Type Mappings

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Simple Types

Simple types are mapped according to the following table.

UNOIDL Type CLI Framework class (namespace System)
boolean Boolean
byte Byte
short Int16
long Int32
hyper Int64
unsigned short UInt16
unsigned long UInt32
unsigned hyper UInt64
float Single
double Double
char Char
string String
type Type
void 1 Void 2

1. In type declarations void is only used as a return type.

2. Similar to UNOs com.sun.star.uno.TypeClass there is a System.TypeCode enumeration which, however, does not contain a value for void.

any

The any type will be mapped to a value type with the name uno.Any. For example:

 //UNOIDL
 void func([in]any val);
   
 //C#
 virtual void func(uno.Any val);

Although a System.Object can represent all types, it was decided to not use it, for the following reasons:

First, in UNO only, an interface can have no value, which amounts to a null reference in C# or a null pointer in C++. The any can represent all uno types and additionally knows a void state (com::sun::star::uno::TypeClass_VOID). If the any is mapped to System.Object then a CLI null reference would represent both an interface with a null value and a void any. This distinction is important.

Second, the any can contain a particular interface. The consumer of the any knows exactly what type the any contains because of the provided type information, and is spared to determine the type by using casts.

The function hasValue determines if the type class is of TypeClass_VOID, in other words, if the any carries a value. The Any class also overrides the methods, Equals, ToString and GetHashCode from System.Object. There is also an Equals implementation which takes an Any as argument. Hence the argument does not require unboxing as the overridden Equals method does. The any offers a bunch of constructors. For complete initialization it needs a System.Type and a System.Object:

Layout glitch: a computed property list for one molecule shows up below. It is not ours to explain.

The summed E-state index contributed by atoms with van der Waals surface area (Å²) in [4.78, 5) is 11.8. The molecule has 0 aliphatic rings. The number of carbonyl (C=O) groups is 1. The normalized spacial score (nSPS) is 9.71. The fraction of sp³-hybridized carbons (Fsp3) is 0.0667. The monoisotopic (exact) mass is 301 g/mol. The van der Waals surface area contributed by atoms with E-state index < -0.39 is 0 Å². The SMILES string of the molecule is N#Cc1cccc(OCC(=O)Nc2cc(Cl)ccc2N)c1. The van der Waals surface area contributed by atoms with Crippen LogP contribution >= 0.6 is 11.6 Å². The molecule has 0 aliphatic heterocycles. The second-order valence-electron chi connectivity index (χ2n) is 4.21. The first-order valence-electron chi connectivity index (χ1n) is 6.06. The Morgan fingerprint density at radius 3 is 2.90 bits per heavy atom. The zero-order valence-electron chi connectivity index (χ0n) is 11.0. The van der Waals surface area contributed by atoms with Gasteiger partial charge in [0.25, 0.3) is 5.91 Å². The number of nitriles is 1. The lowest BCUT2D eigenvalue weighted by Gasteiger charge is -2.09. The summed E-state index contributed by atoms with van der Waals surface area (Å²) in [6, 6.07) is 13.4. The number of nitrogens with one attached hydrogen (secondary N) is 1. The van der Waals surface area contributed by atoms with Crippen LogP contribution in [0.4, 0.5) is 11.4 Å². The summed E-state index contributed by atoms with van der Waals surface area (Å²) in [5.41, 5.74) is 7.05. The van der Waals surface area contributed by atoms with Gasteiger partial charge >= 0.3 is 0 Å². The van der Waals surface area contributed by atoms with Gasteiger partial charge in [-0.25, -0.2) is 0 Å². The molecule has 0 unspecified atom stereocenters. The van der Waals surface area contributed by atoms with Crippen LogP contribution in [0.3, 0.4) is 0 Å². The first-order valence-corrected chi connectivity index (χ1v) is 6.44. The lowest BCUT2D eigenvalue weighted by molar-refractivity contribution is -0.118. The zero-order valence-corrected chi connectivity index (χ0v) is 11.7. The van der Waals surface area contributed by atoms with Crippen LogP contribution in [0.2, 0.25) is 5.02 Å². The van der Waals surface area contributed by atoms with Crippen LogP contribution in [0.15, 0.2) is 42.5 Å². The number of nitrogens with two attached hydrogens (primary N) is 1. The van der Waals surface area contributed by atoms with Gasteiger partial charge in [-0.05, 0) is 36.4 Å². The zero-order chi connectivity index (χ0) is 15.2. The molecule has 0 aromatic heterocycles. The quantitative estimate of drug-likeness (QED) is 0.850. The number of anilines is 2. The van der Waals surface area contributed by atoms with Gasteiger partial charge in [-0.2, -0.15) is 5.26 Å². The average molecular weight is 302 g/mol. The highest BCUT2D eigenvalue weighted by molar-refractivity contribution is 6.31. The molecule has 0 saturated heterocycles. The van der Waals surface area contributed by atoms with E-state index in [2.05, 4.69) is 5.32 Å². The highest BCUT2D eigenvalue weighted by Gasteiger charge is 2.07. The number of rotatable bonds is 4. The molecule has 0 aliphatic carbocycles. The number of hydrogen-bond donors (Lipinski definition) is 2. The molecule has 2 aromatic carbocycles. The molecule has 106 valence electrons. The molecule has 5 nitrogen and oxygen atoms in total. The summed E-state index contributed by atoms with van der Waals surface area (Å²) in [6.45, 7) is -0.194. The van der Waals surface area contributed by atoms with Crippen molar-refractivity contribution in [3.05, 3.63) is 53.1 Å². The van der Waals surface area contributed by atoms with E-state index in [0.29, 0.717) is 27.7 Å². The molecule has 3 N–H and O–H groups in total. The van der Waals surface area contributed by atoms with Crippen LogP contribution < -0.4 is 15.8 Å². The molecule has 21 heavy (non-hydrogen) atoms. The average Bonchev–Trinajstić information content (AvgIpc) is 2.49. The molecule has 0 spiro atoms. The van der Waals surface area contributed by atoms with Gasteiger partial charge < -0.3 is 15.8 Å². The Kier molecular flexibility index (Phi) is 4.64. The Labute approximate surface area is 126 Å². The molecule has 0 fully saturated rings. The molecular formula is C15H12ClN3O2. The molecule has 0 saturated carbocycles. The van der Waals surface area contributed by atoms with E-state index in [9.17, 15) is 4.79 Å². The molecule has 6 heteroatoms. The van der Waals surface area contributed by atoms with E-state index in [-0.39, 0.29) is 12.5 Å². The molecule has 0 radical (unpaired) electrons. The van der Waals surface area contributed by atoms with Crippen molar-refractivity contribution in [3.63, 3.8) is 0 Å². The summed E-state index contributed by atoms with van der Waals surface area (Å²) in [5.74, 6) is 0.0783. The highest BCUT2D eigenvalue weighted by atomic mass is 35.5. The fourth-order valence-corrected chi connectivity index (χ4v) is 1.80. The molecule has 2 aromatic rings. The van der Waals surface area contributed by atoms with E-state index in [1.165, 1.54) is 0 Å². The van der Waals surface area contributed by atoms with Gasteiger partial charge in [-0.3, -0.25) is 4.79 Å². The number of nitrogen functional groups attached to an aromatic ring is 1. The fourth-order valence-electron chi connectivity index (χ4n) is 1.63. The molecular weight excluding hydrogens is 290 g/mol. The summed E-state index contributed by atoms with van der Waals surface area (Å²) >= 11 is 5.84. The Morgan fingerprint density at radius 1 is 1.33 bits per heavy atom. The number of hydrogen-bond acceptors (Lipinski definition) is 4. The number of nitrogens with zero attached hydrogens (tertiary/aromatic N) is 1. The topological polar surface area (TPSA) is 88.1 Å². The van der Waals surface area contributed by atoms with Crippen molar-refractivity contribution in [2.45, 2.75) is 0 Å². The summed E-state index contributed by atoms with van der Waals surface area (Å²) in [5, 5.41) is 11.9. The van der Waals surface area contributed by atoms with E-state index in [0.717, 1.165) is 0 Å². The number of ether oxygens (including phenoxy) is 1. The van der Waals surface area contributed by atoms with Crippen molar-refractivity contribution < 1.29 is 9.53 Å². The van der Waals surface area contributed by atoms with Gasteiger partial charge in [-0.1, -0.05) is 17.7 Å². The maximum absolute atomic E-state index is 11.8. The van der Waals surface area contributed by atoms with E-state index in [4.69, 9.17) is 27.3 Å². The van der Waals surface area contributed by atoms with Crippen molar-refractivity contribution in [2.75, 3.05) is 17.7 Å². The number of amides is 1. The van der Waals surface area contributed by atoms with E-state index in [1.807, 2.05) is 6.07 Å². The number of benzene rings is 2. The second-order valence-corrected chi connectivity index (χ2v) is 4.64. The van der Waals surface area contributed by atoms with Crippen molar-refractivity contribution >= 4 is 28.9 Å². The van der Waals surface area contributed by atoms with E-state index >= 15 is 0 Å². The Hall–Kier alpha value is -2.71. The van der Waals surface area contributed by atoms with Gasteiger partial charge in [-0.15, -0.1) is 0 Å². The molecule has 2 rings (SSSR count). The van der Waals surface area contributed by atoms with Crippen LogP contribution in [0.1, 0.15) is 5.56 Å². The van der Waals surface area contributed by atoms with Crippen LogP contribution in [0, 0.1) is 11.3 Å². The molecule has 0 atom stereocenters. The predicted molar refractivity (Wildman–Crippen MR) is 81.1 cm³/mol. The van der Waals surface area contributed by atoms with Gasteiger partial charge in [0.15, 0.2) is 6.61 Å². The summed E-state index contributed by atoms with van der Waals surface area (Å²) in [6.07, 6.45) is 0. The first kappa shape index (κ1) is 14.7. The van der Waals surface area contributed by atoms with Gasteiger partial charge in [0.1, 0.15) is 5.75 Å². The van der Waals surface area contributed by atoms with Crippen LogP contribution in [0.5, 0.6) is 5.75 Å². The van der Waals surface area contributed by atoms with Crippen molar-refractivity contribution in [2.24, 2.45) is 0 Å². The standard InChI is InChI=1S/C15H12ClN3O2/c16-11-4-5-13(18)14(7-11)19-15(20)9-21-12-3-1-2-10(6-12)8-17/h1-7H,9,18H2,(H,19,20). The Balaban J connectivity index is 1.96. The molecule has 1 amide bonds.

public Any(System.Type type, System.Object)

Because the type of an object can be identified by Object.GetType, it is in some cases unnecessary to specify the type. Therefore there are also a couple of constructors, which only take the object as argument. For example:

 public Any(char value)
 public Any(bool value)

However, when an UNO interface or struct is to be put in an Any then the type must be explicitly provided, because structs can be derived and interface implementations can derive from multiple interfaces. Then Object.GetType may then not return the intended type.

At this point the polymorphic structs needs to be mentioned in particular, because they currently require to provide a uno.PolymorphicType in the Any constructor:

 //C# 
 
 PolymorphicType t = PolymorphicType.GetType(
 typeof(unoidl.com.sun.star.beans.Optional),
 "unoidl.com.sun.star.beans.Optional<System.Char>");
 Any a = new Any(t, objStruct);